Role of Board Committees
As the responsibilities of directors have become more demanding, boards have increasingly formed committees to deal with some of their more detailed work. The Combined Code requires all quoted companies to establish audit and remuneration committees and, unless they have a small board, nomination committees. These committees strengthen the position of the nonexecutive directors, of whom they are made up, and are important for the work they do. The essential point is that they are committees of the board. It is the board which appoints them, sets their terms of reference, and turns their recommendations into decisions.
Role of Executive Directors
The duties of executive directors are the same as those of the nonexecutive directors. They are as responsible for the monitoring task of the board as the nonexecutive directors, who in turn are as responsible for the strategy and leadership of the company as the executives. This means that executive directors have to take their executive hats off on entering the boardroom and put on their directorial ones. They should only be appointed for the contribution they can make to the board, and they are there to further the company’s interests, not those of their function or department. It is not an easy transition to make, and executive directors can be helped to adopt their new governance role through appropriate training or through a nonexecutive directorship elsewhere.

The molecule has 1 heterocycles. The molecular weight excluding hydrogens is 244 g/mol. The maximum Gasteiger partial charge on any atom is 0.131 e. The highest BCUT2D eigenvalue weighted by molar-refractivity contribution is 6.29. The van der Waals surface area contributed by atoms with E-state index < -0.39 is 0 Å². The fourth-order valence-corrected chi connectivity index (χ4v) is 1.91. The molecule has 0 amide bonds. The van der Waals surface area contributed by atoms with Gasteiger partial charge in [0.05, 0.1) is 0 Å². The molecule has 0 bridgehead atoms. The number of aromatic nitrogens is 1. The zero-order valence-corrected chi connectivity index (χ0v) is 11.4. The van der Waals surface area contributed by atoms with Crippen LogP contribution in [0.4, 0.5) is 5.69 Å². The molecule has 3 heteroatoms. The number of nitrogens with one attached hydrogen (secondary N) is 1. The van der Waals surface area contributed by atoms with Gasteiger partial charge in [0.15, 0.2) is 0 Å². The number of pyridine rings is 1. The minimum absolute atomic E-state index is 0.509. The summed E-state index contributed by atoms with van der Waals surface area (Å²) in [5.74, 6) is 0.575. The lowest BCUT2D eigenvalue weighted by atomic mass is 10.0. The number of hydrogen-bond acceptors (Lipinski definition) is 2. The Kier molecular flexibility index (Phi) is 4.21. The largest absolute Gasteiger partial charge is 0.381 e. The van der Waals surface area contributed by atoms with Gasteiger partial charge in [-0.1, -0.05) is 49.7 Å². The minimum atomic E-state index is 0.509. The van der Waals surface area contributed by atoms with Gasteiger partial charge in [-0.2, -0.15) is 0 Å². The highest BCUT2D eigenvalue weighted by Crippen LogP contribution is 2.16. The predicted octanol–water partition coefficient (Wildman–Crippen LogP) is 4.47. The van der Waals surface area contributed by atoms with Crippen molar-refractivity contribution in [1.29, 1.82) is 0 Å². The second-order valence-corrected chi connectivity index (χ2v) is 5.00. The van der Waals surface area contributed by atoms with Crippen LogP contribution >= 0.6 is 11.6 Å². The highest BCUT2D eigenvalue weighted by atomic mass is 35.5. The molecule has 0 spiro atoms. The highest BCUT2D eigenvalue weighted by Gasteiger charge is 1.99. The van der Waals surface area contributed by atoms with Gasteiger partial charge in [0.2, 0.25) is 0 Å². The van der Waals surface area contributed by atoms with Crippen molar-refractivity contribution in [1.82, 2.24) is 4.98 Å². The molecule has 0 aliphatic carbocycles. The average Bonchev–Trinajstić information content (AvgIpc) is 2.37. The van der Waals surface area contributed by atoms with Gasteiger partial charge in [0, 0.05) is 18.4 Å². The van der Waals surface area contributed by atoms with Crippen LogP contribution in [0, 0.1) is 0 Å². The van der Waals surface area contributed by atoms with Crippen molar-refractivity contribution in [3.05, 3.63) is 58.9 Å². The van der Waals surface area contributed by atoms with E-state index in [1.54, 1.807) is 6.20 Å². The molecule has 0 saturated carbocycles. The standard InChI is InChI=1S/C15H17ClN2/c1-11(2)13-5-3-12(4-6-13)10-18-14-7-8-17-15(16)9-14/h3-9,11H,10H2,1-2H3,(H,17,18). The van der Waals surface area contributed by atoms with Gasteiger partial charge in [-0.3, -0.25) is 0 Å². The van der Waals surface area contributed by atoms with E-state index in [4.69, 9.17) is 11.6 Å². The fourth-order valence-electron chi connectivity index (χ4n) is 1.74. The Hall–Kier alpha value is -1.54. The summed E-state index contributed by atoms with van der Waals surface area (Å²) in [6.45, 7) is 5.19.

Role of the Company Secretary
Chairmen and board members should be able to look to the company secretary for impartial and professional guidance on their responsibilities, and all directors should have access to the advice and services of a company secretary, who is responsible for ensuring that board procedures are followed.
Although board members have different roles, what counts is the way those roles are combined in the board team. This is why board selection is so fundamental. Directors should only be appointed for the value they can add to their boards. All directors should have terms of office to enable renewal to take place, although I am personally against rigid rules tying retirement to age or length of board service, preferring to rely on the judgement of boards and their shareholders.
The search for nonexecutive directors should be purposeful, with the aim of filling gaps in the experience and backgrounds of the existing directors, and their selection should involve the board as a whole. Chairmen, however, have a particular responsibility for the choice of board members since it is they who have to turn them into an effective team.
1 The Combined Code on Corporate Governance was published by the London Stock Exchange in July 2003; it includes Guidance on Internal Control and on Audit Committees and Suggestions for Good Practice from the Higgs Report. Companies listed on the London Stock Exchange are required to disclose how far they comply with the Code as a condition of listing. The latest version was published in June 2008 by the Financial Reporting Council, which is now responsible for the Combined Code, but it does not include the Turnbull and Smith guidance.
2 Although the supervisory boards of German companies above a certain size include employee members, Dutch supervisory boards, for example, do not.
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